Booking Holdings (NASDAQ:BKNG), the owner of several popular travel-related sites, including Priceline and Kayak, said this week that it has invested $500 million in Chinese ride-hailing giant Didi Chuxing.
It's a coup for Didi, which is undertaking an aggressive global expansion. And it almost certainly raised some worries at Didi's archrival, Uber Technologies.
It's more than just an investment
There's more to this deal than a straight-up investment by Booking Holdings in Didi, although that investment is significant. The two companies also announced a partnership that, among other things, gives Booking Holdings' brands the ability to offer on-demand car service through their apps -- and that will integrate two of Booking Holdings' services into the Didi app.
That's significant, because Booking Holdings' brands include several very popular travel and entertainment apps:
- Priceline, a major travel app that allows users to book hotels, flights, cruises, and rental cars.
- Agoda, a booking app for hotels, resorts, hostels, and other rental properties around the world.
- Kayak, an app similar to Priceline but with a focus on low-cost air travel.
- Booking.com, another app similar to Priceline.
- Rentalcars.com, which is exactly what it sounds like: a booking app for rental vehicles.
- OpenTable, an app for restaurant reservations.
Users of all these apps could soon have one-click access to ride-hailing services, courtesy of Didi and its global network of partners. Likewise, users of Didi's app will have the option to book hotels through Booking.com or Agoda, the companies said.
Booking Holdings' corporate development chief, Todd Henrich, talked about the attraction of Didi for his company:
"Didi has clear advantages in technology and scale in the shared-mobility industry. We believe that together we can offer smarter transportation services to our brands' customers, and help Didi's customers with seamless access to the products and services the brands in our company provide throughout the world."
It's clear that this is a nice move for Booking Holdings, one that will give two of its sites exposure via an app that's wildly popular in some parts of the world. But aside from the investment, what does Didi get out of this deal?
Didi moves closer to global dominance
What Didi gets is another piece in its quest to turn its app into a global one-stop shop for travel and mobility services.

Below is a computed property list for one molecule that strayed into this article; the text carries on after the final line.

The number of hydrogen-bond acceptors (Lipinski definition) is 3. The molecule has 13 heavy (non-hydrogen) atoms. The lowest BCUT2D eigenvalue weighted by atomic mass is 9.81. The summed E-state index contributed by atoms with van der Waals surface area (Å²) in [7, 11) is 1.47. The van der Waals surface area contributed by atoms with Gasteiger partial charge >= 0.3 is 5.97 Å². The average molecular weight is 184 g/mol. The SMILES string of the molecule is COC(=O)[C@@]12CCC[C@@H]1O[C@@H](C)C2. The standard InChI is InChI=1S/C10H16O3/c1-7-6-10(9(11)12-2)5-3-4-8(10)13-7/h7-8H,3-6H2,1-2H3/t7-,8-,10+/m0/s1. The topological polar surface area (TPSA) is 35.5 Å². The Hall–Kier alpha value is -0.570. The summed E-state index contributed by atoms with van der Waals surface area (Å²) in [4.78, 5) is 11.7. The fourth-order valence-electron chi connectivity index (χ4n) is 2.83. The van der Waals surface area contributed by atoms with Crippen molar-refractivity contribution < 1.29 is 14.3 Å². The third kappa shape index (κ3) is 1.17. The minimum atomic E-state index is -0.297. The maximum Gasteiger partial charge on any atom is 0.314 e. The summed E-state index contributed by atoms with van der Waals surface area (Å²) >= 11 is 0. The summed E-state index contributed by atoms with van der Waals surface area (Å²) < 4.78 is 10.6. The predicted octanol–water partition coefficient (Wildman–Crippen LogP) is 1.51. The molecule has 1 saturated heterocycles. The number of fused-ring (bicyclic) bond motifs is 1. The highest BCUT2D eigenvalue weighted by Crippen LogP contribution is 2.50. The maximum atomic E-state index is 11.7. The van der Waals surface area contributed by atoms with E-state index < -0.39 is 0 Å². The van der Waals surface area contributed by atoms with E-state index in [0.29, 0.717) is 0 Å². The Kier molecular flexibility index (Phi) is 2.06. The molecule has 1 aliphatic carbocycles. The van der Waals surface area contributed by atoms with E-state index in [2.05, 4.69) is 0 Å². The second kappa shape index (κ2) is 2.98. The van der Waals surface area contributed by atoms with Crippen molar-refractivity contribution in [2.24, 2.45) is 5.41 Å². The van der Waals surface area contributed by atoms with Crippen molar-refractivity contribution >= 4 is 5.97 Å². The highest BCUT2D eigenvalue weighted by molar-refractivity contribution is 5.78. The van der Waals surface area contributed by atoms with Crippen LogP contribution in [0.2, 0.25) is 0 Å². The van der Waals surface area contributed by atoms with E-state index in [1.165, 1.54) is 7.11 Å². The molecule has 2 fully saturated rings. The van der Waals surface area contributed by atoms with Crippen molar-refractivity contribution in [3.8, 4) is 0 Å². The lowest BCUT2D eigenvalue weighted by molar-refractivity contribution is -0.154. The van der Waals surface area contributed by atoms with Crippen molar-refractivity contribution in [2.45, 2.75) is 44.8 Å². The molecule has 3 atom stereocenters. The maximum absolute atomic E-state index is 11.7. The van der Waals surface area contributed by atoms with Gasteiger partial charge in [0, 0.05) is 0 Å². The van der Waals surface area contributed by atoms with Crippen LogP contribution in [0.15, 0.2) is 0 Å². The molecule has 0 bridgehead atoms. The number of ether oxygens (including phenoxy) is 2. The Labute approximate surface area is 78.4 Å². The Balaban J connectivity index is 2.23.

Although much of Didi's business is still in China, the company has made investments in other regional ride-hailing companies, including Grab (in Southeast Asia), Ola (in India), 99 (in Brazil), and Lyft (in the U.S.). Significantly, those relationships are also partnerships that help Didi (and its partners) retain their customers when they travel: Didi's customers can use the Didi app to hail a Lyft in the U.S., for example, and vice versa. This new partnership with Booking Holdings builds on that.
Didi has become a key hub in the increasingly interconnected world of ride-hailing. It has acquired some heavy-hitting backers, including Apple (NASDAQ:AAPL), which invested $1 billion in Didi in 2016, and SoftBank Group (NASDAQOTH:SFTBF), which invested $4.58 billion last year. Of note, SoftBank, like Didi, also holds significant stakes in Ola, Grab, and 99 -- and it's Uber's largest investor.
Didi is using partnerships to outflank Uber globally
As I said above, it's not hard to see why this is a good deal for Booking Holdings: It puts two of its apps in front of a huge new audience.
But it's also not too hard to see why it's a good deal for Didi Chuxing. It is carefully assembling the pieces to become a global travel-and-mobility powerhouse. It's already close to becoming a one-stop shop for Chinese citizens traveling both in China and abroad (and for foreigners traveling in China, too). As it integrates more tightly with regional mobility partners like Ola, Grab, and Lyft, it could well relegate Uber to also-ran status -- even in markets like the United States.
Long story short: Didi has already beaten Uber decisively in China. Increasingly, it looks to be outflanking its California rival globally as well.
John Rosevear owns shares of Apple and General Motors. The Motley Fool owns shares of and recommends Apple and Booking Holdings. The Motley Fool has the following options: long January 2020 $150 calls on Apple and short January 2020 $155 calls on Apple. The Motley Fool has a disclosure policy.